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Keeping Noah's Ark afloat wasn't easy

By Archive

The best community development work, like saving one of the largest early education centers in the state's largest city, creates ripples that benefit a community for many years to come.

Noah's Ark Child Care Center in Manchester faced a seemingly insurmountable challenge.

In 1999, the nonprofit child care center had been operating for years as part of the St. Francis Church parish, a church complex that just happened to sit at the location designated as the expansion site of Manchester-Boston Regional Airport. The church planned to relocate to Litchfield, but informed the child care center parents and staff that March that they were not invited along.

Children playing at Noah's Ark Child Care Center in Manchester

Noah's Ark has provided early education services to more than 2,500 children.

The parents who relied on Noah's Ark, and the staff who were deeply committed to early childhood education, were stunned, and didn't know where to turn. Someone suggested to Executive Director Mary Ann Magoun that she contact the Community Loan Fund to see if we could help.

That simple phone call started a relationship and journey that spanned seven years, and beyond.

Our first step was to help the parents and management create their own nonprofit separate from the church. It was plodding, painstaking work, especially when added on top of the daily responsibilities of running a busy early education center. They needed to incorporate with a newly formed Board of Directors, apply for Internal Revenue Service nonprofit status, and establish what was essentially a new business operation.

Once that was done, they needed to find a new location for Noah's Ark. Finding an affordable and suitable location for an early childhood program is not an easy task, and particularly challenging where real estate costs are high. After some fits and starts one was found in the East Industrial Park in Manchester.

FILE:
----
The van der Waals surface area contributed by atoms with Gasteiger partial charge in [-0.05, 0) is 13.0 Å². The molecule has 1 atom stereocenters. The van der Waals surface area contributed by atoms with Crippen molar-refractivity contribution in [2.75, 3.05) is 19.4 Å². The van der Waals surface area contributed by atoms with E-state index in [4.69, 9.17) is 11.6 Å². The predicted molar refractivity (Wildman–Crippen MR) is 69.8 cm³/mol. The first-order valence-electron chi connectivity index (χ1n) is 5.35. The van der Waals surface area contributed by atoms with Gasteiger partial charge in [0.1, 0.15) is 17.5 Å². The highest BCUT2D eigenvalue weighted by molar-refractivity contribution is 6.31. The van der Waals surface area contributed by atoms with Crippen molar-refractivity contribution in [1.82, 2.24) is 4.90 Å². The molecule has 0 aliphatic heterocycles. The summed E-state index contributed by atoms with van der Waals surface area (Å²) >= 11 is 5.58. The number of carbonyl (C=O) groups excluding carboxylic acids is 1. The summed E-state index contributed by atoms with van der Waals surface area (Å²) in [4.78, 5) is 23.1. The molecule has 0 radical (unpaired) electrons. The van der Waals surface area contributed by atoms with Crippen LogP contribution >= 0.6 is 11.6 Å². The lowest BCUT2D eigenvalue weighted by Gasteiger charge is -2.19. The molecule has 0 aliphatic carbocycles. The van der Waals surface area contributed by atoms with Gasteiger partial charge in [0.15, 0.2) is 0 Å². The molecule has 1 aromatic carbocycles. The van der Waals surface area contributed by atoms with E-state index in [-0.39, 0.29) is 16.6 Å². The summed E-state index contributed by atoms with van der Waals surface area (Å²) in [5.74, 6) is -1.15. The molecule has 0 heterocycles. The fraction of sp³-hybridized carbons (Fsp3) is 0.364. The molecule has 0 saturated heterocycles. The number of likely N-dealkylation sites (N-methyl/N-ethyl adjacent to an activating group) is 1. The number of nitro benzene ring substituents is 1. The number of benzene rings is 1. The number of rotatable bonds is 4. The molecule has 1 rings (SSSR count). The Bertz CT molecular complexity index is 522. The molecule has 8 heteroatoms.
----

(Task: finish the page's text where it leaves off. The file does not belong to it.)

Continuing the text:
Noah's Ark used a loan from the Community Loan Fund to make renovations and moved into the new space on Dec. 31, 2000. The 13,000-square-foot facility enabled the center to serve 175 children, 60 more than previously. Noah's Ark initially rented the space, with a long-term plan to buy it. In 2002, with another round of financing from the Community Loan Fund and other partners, including the NH Health and Education Facilities Authority, Noah's Ark bought the building. It now had a permanent home.

Noah's Ark continued to mature as an organization, and refinanced its loan (each of its previous loans had rolled into the next) to a lower interest rate with a local bank seven years later.

That's exactly what we like to see happen. Loan repayments, whether for our Child Care Facilities or other loan programs, make funding available when we receive the next phone call from a child care center in need.

"If it were not for the Community Loan Fund, we would not be here 13 years later providing quality care for hundreds of working families and a fabulous work environment for our 56 employees," said Executive Director Cynthia Higham.

'Community development' is a dry term, and one little understood other than by its practitioners. But the best community development work, like saving one of the largest early education centers in the state's largest city, creates ripples that benefit a community for many years to come.

Since its relocation, Noah's Ark has provided early education services to more than 2,500 children, whose parents were able to work and build economic security for their families. Theirs is a tremendous success story.